## In-lab Exercise

Your task is to create a graphical user interface (GUI) for a simple RPN calculator using Swing. Note that the first version of our calculator will only accept single-digit numbers (e.g. "7" but not "72").

To get started:

1. Create the directory ~/cs211/labs/gui
2. Create a new project in Eclipse called GUILab. Choose Create project from existing source and fill in the directory field with ~/cs211/labs/gui
3. In the GUILab project, create a package called calculator
4. Download the code for the lab (calculator.zip)
5. Import the code into the calculator package (select the calculator package, right click and choose the Import wizard)

You should now have three files in the calculator package:

1. CalculatorGUI.java - a start at the GUI for the calculator
2. CalculatorTestGUI.java - a driver to run the GUI
3. RPNCalculator.java - an implementation of an RPN calculator

The basic interface has already been implemented for you. You can see this interface by running the CalculatorTestGUI class as a Java application. However, when you run the program you will only see numerical buttons and one menu with only one item - "Quit". You need to add the following features to the CalculatorGUI class to make the GUI fully functional:

• Operator buttons: +, -, *, /
• An area where the stack will be displayed
• A "Clear" option in the menu that will clear the stack (remove all operands) when selected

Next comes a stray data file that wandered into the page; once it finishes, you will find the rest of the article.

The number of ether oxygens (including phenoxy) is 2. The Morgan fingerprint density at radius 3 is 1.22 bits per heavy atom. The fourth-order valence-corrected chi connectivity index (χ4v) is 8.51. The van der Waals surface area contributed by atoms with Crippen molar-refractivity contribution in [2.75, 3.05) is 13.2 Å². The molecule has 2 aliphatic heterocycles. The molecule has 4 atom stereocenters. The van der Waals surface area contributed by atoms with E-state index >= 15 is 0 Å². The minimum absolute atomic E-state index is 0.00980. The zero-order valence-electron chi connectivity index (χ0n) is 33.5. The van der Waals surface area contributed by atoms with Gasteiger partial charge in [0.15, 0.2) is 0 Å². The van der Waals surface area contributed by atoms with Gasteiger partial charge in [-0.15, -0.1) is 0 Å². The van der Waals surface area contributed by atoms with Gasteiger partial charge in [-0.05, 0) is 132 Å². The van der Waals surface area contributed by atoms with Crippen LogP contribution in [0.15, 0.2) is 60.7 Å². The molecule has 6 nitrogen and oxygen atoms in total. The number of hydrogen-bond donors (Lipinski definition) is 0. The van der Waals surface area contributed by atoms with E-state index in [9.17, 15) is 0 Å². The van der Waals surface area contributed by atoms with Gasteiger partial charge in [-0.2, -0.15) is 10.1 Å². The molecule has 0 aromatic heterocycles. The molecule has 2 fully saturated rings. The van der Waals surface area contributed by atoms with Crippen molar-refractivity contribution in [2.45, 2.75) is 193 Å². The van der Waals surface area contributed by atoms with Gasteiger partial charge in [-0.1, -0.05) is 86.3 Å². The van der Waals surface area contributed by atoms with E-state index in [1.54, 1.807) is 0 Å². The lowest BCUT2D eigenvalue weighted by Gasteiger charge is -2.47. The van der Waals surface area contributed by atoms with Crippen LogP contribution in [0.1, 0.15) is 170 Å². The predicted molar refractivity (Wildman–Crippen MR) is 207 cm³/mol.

When you are done, your application will look something like:

Let us discuss each of the above features in more detail.

#### Operator Buttons

You can use the JButton class to represent the operator buttons. You will want to add each of the buttons to the opKeysPane JPanel. You may want to look at how the numeric keys are implemented for guidance.

#### Displaying the Stack

For displaying the stack of operands, a JTextArea that cannot be edited is probably the most appropriate choice. You may want to enclose the text area into a JScrollPane so that whenever the stack grows too large for the height of the window, a scroll bar appears, enabling the user to go back or forward and look at different parts of the stack. Note that to get the JScrollPane to work properly you will have to ensure that the JTextArea is set to wrap the lines of text rather than display it on one long line.

For the menu options, you should add the new options to the same menu that contains the "Quit" command. You will want to create a new JMenuItem for each of the commands, and then add it to an appropriate menu in the menubar.

#### ActionListener